LinkedIn’s IPO is making waves in financial circles, but there’s a number being bandied about that should resonate with job seekers as well: 41 percent of its revenue comes from hiring solutions, which signifies the extent to which employers and recruiters are using LinkedIn to find job candidates. LinkedIn is a powerful tool for any job seeker, whether you’re a college student entering the job market or a seasoned professional looking to advance your career.
Richard Colback, author of LinkedIn Essential Training, shares his top tips for getting the most out of LinkedIn:
Complete your profile and keep it up to date. LinkedIn is a live platform with millions of people referring to the profiles it contains on a daily basis. By creating and maintaining a full profile, you will feature more prominently in the results shown to this huge network of people.Add connections. The value of a network is exponentially greater than your profile on its own. By adding business, educational, and professional contacts to your network, you open up opportunities not only for yourself, but also for others in your network who can help each other via a shared link to you.Get involved. There are many ways that you can get involved on LinkedIn. These vary from sharing information that will benefit the LinkedIn communities you are part of, to joining groups and providing people with another way to contact you and share their interests and insights with you. Active users of LinkedIn are finding jobs, creating business partnerships, and helping others to advance every minute of the day. It’s incredibly powerful, and simple to get started.
Complete your profile and keep it up to date. LinkedIn is a live platform with millions of people referring to the profiles it contains on a daily basis. By creating and maintaining a full profile, you will feature more prominently in the results shown to this huge network of people.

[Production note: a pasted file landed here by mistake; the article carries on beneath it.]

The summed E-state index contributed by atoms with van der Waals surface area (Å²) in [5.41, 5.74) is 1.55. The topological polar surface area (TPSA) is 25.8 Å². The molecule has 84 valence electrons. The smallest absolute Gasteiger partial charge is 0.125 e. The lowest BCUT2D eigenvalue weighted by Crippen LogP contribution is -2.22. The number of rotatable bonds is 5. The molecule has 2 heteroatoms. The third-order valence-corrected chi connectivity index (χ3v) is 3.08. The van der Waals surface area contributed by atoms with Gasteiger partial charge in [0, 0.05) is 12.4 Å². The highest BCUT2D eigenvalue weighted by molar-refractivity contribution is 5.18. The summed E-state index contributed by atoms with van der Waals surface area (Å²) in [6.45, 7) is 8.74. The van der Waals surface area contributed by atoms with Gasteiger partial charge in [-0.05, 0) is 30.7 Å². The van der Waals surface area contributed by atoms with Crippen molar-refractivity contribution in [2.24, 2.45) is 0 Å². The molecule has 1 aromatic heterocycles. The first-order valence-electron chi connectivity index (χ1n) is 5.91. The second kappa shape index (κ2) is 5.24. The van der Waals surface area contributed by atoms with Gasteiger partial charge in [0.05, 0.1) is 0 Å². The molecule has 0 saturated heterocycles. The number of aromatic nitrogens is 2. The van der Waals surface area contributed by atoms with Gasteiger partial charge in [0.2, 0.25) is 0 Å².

Add connections. The value of a network is exponentially greater than your profile on its own. By adding business, educational, and professional contacts to your network, you open up opportunities not only for yourself, but also for others in your network who can help each other via a shared link to you.
Get involved. There are many ways that you can get involved on LinkedIn. These vary from sharing information that will benefit the LinkedIn communities you are part of, to joining groups and providing people with another way to contact you and share their interests and insights with you. Active users of LinkedIn are finding jobs, creating business partnerships, and helping others to advance every minute of the day. It’s incredibly powerful, and simple to get started.
Richard’s course offers in-depth tutorials in setting up a profile and making the most of LinkedIn’s networking and job search features. (We also have a course on creating an effective resume if you need some help with that piece.) Take some time to develop a presence on the site, and see what happens when you open yourself up to a network of millions of employers, recruiters, and colleagues who use LinkedIn to help their businesses—and each other—be more successful.
By Bonnie Bills | Friday, April 22, 2011
Today we’re pleased to announce the release of a new course designed to help our members market their job skills, Creating an Effective Resume. In the course, lynda.com author Mariann Siegert shares insider recommendations—based on her experience with her own resume service and her interviews with numerous recruiters and hiring managers—for creating a resume that stands out from the crowd. The course covers how to target your resume toward specific employers; how to write your resume so that employers will want to read it; how to choose from the different ways to organize your resume and format each section; how to write titles for online searches and upload to resume banks and job sites like Monster.com; how to write cover letters and thank-you notes; and much more.
In the following video, Mariann answers resume questions that blog readers sent in or posted as comments. As you’ll see, Mariann is passionate about helping people, a passion that is reflected in all the useful tips and techniques in this course. Please let us know what you think!